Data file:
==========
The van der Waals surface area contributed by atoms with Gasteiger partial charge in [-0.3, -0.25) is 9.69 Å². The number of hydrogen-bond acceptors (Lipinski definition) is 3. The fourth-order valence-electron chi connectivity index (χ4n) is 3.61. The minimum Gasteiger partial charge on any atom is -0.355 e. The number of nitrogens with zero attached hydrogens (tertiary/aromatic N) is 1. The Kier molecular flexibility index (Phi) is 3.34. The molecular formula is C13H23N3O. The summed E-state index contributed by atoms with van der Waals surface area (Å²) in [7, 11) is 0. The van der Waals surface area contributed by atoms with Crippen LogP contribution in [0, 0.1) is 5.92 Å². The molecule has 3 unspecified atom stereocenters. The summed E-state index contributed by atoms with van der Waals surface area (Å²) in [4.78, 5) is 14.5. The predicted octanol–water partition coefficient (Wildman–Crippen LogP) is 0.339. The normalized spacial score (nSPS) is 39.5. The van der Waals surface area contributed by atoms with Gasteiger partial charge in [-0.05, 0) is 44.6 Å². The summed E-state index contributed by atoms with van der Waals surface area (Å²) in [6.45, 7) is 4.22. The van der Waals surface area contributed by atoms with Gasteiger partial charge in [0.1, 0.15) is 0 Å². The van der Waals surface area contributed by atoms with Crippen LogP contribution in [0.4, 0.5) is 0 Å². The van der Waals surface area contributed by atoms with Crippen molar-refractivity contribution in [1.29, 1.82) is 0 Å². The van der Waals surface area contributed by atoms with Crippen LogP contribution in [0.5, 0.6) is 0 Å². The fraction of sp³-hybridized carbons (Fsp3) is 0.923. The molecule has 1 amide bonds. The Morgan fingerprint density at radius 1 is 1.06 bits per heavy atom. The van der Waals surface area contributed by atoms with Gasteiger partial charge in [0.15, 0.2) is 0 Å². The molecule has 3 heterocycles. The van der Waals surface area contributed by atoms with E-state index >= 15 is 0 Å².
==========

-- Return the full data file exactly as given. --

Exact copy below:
The van der Waals surface area contributed by atoms with Gasteiger partial charge in [-0.3, -0.25) is 9.69 Å². The number of hydrogen-bond acceptors (Lipinski definition) is 3. The fourth-order valence-electron chi connectivity index (χ4n) is 3.61. The minimum Gasteiger partial charge on any atom is -0.355 e. The number of nitrogens with zero attached hydrogens (tertiary/aromatic N) is 1. The Kier molecular flexibility index (Phi) is 3.34. The molecular formula is C13H23N3O. The summed E-state index contributed by atoms with van der Waals surface area (Å²) in [7, 11) is 0. The van der Waals surface area contributed by atoms with Crippen LogP contribution in [0, 0.1) is 5.92 Å². The molecule has 3 unspecified atom stereocenters. The summed E-state index contributed by atoms with van der Waals surface area (Å²) in [4.78, 5) is 14.5. The predicted octanol–water partition coefficient (Wildman–Crippen LogP) is 0.339. The normalized spacial score (nSPS) is 39.5. The van der Waals surface area contributed by atoms with Gasteiger partial charge in [-0.05, 0) is 44.6 Å². The summed E-state index contributed by atoms with van der Waals surface area (Å²) in [6.45, 7) is 4.22. The van der Waals surface area contributed by atoms with Gasteiger partial charge in [0.1, 0.15) is 0 Å². The van der Waals surface area contributed by atoms with Crippen LogP contribution in [0.4, 0.5) is 0 Å². The van der Waals surface area contributed by atoms with Crippen molar-refractivity contribution in [1.29, 1.82) is 0 Å². The van der Waals surface area contributed by atoms with Crippen LogP contribution in [0.5, 0.6) is 0 Å². The fraction of sp³-hybridized carbons (Fsp3) is 0.923. The molecule has 1 amide bonds. The Morgan fingerprint density at radius 1 is 1.06 bits per heavy atom. The van der Waals surface area contributed by atoms with Gasteiger partial charge in [0.15, 0.2) is 0 Å². The molecule has 3 heterocycles. The van der Waals surface area contributed by atoms with E-state index >= 15 is 0 Å².